Models, as it were, many of which were set up by people who have since been shown to have a pretty serious bias towards warming.

I'm reminded of that scene in Men in Black when he talks about all the totally incorrect things that people used to "know" and asks "imagine what we'll KNOW tomorrow..."

Goober said...

Also, one wonders what a person living in the creataceous era, with palm trees at the poles, as XKCD puts it, would think of how the earth looks now, with huge amounts of fresh water tied up in ice, a massive amount of the globe's land surface almost totally uninhabitable without outside supply, and the sea levels 220 plus feet lower than they are in his time.

It would look like a damned apocalypse, is what it would look like. Yet, that's our normal, so HIS earth looks pretty bad to US.

Makes one pause to think - is the problem really the change, or just our inability to deal with it?

Weetabix said...

My google-fu is failing me, but a few years ago, some large nanny organization revised the models it used to "predict" climate change. They removed some of the factors in the model, reducing it from 12 to 9, IIRC. The hilarious part was that several of the factors didn't correlate with any observed data, and the ratio of good factors:total factors was, in fact, reduced by their change.

Some fools just don't understand the inherent difficulties in extrapolation and in causation vs. correlation let alone causation vs bravo sierra.

But I'm glad those same fools are writing our regulations and can't be voted out of office.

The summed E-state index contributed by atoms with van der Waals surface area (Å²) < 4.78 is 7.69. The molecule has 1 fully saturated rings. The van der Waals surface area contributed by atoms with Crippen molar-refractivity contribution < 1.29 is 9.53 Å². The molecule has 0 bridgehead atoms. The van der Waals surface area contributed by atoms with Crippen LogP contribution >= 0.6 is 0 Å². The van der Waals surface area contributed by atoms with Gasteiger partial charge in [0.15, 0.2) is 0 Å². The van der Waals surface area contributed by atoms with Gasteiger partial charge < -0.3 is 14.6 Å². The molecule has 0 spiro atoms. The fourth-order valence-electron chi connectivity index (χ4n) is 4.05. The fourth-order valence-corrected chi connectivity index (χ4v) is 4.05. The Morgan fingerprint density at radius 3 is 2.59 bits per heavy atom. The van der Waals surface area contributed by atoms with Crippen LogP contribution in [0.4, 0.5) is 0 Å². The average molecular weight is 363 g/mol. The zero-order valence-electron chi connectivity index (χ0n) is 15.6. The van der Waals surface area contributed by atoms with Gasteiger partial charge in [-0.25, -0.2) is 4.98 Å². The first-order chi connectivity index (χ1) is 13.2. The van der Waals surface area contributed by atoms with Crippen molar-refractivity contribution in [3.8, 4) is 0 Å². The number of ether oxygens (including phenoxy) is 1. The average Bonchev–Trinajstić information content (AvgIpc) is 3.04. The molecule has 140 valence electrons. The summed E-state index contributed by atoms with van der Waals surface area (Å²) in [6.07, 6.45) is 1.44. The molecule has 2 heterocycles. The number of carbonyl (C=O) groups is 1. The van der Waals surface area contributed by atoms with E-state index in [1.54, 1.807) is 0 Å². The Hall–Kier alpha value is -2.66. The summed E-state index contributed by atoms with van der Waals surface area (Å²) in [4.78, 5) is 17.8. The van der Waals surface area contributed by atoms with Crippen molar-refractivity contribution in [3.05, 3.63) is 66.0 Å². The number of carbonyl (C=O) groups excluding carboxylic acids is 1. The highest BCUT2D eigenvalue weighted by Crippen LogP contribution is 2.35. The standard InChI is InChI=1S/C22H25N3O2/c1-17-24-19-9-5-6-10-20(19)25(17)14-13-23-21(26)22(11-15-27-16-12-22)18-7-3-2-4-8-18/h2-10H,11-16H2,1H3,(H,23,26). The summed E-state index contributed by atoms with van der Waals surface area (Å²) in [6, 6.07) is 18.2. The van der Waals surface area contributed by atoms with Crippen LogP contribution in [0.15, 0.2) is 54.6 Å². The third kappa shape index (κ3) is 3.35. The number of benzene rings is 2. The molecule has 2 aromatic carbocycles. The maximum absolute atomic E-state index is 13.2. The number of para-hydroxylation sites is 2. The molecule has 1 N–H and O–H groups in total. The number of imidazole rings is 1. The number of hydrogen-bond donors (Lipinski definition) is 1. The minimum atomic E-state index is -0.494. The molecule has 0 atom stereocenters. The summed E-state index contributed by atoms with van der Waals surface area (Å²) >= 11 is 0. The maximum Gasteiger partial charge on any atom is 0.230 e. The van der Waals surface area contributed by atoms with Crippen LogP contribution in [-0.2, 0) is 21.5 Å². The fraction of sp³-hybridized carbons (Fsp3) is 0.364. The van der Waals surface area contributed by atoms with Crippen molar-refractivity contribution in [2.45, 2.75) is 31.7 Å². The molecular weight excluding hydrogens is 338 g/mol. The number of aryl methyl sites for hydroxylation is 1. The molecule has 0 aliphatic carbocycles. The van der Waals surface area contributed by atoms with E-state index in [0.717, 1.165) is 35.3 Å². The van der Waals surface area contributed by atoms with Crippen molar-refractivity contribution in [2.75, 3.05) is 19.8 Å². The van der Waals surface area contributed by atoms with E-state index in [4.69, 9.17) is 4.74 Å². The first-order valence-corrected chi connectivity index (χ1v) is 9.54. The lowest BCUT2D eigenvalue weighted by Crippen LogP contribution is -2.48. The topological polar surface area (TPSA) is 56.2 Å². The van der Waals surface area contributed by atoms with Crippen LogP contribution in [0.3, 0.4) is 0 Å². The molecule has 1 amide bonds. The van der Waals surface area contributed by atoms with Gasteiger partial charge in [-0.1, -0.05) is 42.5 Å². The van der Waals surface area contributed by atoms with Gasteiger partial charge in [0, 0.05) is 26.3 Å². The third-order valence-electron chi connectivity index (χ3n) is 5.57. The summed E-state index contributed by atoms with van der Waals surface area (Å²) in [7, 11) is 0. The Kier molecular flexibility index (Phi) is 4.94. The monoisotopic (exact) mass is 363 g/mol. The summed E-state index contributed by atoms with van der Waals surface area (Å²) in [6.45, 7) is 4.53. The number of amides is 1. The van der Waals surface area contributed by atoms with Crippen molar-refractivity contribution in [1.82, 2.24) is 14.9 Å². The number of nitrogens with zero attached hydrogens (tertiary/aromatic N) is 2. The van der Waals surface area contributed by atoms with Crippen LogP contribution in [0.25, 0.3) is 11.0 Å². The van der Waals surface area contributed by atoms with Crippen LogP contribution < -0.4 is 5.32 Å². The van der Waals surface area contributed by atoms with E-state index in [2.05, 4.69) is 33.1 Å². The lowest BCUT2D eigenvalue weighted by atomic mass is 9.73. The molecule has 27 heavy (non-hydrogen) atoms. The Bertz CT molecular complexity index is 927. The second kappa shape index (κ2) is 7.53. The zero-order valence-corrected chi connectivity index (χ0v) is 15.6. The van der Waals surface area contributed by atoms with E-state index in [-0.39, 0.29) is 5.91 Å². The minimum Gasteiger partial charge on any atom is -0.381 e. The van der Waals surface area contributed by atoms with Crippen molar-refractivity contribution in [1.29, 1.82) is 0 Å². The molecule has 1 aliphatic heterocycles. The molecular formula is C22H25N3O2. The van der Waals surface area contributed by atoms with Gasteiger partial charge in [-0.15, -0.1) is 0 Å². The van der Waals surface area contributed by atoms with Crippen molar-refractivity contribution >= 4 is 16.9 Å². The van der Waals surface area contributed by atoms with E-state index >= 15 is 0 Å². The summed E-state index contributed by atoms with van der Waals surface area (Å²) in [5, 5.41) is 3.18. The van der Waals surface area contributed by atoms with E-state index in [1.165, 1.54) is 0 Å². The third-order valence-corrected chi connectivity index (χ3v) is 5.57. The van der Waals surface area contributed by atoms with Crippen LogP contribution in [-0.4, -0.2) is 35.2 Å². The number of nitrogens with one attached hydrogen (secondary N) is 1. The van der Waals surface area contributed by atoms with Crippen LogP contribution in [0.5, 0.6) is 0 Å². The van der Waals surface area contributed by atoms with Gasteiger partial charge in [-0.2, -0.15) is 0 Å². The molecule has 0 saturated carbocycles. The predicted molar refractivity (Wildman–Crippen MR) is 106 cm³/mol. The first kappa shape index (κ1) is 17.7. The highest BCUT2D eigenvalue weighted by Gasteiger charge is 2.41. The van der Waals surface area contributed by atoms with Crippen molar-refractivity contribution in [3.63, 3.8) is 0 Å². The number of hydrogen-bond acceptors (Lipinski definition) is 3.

Old NFO said...

Yep, truth is screwing up all the models... too bad, so sad...

NotClauswitz said...

Erin Palette +1!

J Melcher said...

I'd thought the uncertainty in the IPCC models was being highlighted, and that the good author was generally in agreement with authorities such as Judith Curry.

I may have to re-read the comic.

WoFat said...

The Climate People have been giving the "once and final answer" to "Global Warming" - or "Cooling," as the case may be, for over 30 years.

The Japanese have the final solution. Build atom powered plants all over the place, then stand back and watch earthquakes and typhoons take care of things.

Weetabix said...

Where do you find the forum for that comic? I'd be interested to read the comments.

I think most of his stuff is funny enough that I'd continue to read it sporadically. I'd just lose a lot of respect if he's serious about this warming thing.

Weetabix said...

Never mind... GIMF

Goober said...

posted my response over at my place.

Don M said...

The Navier Stokes differential equations describe fluid flow with changes in density and temperature. They are nonlinear, chaotic, with sensitive dependence on initial conditions. No finite set of past states can be sufficient to predict a distant future state. This has been known since the paper "Deterministic Nonperiodic Flow" by Edward Lorenz, he of the Lorenz Butterfly. If anyone attempts to sell a future prediction based on a model built on a record of past temperature and or density measurements, they are either incompetent, or a fraud, or perhaps both. The Navier Stokes also describe some of the fluid flow in the sun, which is much much bigger than the earth, and the sun's behavior is also impossible to model or predict for distant times in the future.